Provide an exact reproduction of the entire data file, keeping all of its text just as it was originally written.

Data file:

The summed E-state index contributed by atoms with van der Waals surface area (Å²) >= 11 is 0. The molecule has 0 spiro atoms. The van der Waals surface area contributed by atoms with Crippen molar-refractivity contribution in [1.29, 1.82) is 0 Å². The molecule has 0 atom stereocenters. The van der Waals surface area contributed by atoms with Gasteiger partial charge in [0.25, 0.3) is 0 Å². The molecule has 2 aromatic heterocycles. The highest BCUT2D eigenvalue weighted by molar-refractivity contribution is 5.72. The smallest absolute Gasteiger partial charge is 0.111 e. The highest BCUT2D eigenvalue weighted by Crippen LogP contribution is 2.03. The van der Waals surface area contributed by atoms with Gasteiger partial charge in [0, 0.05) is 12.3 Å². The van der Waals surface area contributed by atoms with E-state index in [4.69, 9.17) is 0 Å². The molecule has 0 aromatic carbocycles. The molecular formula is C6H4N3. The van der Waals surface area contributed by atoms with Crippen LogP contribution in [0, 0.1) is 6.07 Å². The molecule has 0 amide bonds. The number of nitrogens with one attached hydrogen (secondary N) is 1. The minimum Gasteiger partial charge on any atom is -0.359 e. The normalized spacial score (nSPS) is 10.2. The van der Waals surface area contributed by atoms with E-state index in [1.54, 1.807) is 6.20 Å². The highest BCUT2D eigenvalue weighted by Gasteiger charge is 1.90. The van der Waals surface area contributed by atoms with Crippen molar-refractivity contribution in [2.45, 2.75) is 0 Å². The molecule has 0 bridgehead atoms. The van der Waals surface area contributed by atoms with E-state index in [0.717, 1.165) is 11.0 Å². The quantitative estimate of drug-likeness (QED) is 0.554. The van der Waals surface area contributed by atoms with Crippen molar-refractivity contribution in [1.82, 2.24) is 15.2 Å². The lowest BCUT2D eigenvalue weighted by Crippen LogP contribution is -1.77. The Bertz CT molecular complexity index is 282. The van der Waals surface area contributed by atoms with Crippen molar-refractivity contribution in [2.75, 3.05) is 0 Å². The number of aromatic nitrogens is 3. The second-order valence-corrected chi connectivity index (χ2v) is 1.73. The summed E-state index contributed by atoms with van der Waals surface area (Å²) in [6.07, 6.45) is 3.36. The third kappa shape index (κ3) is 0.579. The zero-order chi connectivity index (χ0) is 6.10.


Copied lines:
The summed E-state index contributed by atoms with van der Waals surface area (Å²) >= 11 is 0. The molecule has 0 spiro atoms. The van der Waals surface area contributed by atoms with Crippen molar-refractivity contribution in [1.29, 1.82) is 0 Å². The molecule has 0 atom stereocenters. The van der Waals surface area contributed by atoms with Gasteiger partial charge in [0.25, 0.3) is 0 Å². The molecule has 2 aromatic heterocycles. The highest BCUT2D eigenvalue weighted by molar-refractivity contribution is 5.72. The smallest absolute Gasteiger partial charge is 0.111 e. The highest BCUT2D eigenvalue weighted by Crippen LogP contribution is 2.03. The van der Waals surface area contributed by atoms with Gasteiger partial charge in [0, 0.05) is 12.3 Å². The van der Waals surface area contributed by atoms with E-state index in [4.69, 9.17) is 0 Å². The molecule has 0 aromatic carbocycles. The molecular formula is C6H4N3. The van der Waals surface area contributed by atoms with Crippen LogP contribution in [0, 0.1) is 6.07 Å². The molecule has 0 amide bonds. The number of nitrogens with one attached hydrogen (secondary N) is 1. The minimum Gasteiger partial charge on any atom is -0.359 e. The normalized spacial score (nSPS) is 10.2. The van der Waals surface area contributed by atoms with E-state index in [1.54, 1.807) is 6.20 Å². The highest BCUT2D eigenvalue weighted by Gasteiger charge is 1.90. The van der Waals surface area contributed by atoms with Crippen molar-refractivity contribution in [2.45, 2.75) is 0 Å². The molecule has 0 bridgehead atoms. The van der Waals surface area contributed by atoms with E-state index in [0.717, 1.165) is 11.0 Å². The quantitative estimate of drug-likeness (QED) is 0.554. The van der Waals surface area contributed by atoms with Crippen molar-refractivity contribution in [1.82, 2.24) is 15.2 Å². The lowest BCUT2D eigenvalue weighted by Crippen LogP contribution is -1.77. The Bertz CT molecular complexity index is 282. The van der Waals surface area contributed by atoms with Crippen molar-refractivity contribution in [2.75, 3.05) is 0 Å². The number of aromatic nitrogens is 3. The second-order valence-corrected chi connectivity index (χ2v) is 1.73. The summed E-state index contributed by atoms with van der Waals surface area (Å²) in [6.07, 6.45) is 3.36. The third kappa shape index (κ3) is 0.579. The zero-order chi connectivity index (χ0) is 6.10.